1. Identify What the Learners Know and What They Need to Know
“The gap between these two areas is what you teach to,” says McMichael. “Nothing more, nothing less.” She teaches trainers to use the ADDIE Model (Analysis, Design, Development, Implementation, and Evaluation) to first analyze, and then design, training. “We need to respect our audience and not waste time teaching them things they don’t need to know, like the 29 CFR 19…. They don’t need to know that to be safe,” she says.
2. Make Training Interactive
It’s time to put away those deadly PowerPoint presentations. McMichael recommends engaging workers with problem-solving activities. “Give them a scenario and ask, ‘How would you fix this?’ It will be much more interesting and fun,” she says. “Have the workers help develop the solutions and train themselves.” Use case studies, group discussion, and competition to gain their interest and attention. “Friendly competition makes classes fun and makes things stick,” she says.
3. Use Multiple Avenues to Train Workers
In construction there are a huge number of small firms without someone in a dedicated safety role. Those tasked with safety training are frequently overworked and can find themselves in a position of having to teach a topic they don’t have any expertise in. McMichael advises firms to use multiple training tools, such as local classes, online training, in-person training, and one-on-one job site training with supervisors to help lessen the burden on those in the safety-training role. “There is no one magic solution,” she explains.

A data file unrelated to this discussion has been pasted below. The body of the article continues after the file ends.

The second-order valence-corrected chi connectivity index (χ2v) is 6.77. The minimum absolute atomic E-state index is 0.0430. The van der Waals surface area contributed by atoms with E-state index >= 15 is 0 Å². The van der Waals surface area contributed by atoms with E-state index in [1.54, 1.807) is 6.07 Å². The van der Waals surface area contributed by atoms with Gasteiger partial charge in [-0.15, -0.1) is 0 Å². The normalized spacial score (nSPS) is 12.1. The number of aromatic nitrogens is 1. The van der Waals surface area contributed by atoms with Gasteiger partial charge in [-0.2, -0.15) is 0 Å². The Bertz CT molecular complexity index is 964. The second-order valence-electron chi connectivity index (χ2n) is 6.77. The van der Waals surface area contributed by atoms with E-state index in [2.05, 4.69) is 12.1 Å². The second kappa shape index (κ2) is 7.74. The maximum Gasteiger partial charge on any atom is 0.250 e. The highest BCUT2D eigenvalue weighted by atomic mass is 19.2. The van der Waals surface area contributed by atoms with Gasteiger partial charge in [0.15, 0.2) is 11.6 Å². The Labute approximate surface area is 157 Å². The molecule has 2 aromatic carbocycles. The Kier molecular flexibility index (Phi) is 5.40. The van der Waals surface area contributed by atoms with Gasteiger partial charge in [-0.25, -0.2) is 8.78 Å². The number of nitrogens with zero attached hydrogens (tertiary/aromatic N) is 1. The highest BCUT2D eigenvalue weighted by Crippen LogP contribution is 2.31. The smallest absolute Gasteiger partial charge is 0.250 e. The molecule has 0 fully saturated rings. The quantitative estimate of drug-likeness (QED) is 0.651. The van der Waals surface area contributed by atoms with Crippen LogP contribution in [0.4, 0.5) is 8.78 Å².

4. Bring Humanity Back to Safety
“If we’re going to be successful, safety training cannot be about compliance,” says McMichael. “We have to let human beings know we care about them and let them know we want them to stay alive.” Job site pressures can often result in workers not taking the time to be safe. Employers need to show they value workers by providing them with the knowledge and best practices to ensure they go home to their families.
5. Support Your Trainers
McMichael believes a commitment to safety and effective training will enable companies to move from compliance-driven checklists to humanity-based solutions.
One of McMichael’s classes, Getting a Seat at the C-Suite: What Every Safety Pro Should Know, focuses on how to get management to support safety initiatives. Another, titled Safety Training Ninjas, based on her recently released book, “The Safety Training Ninja,” equips trainers with a process to develop effective training, and tools to make it valuable and something people want to learn. Trainers also learn how to develop learning objectives and demonstrate objectives were achieved. People not Policy, is about bringing humanity back to the safety world.
All three programs will be offered at Conexpo.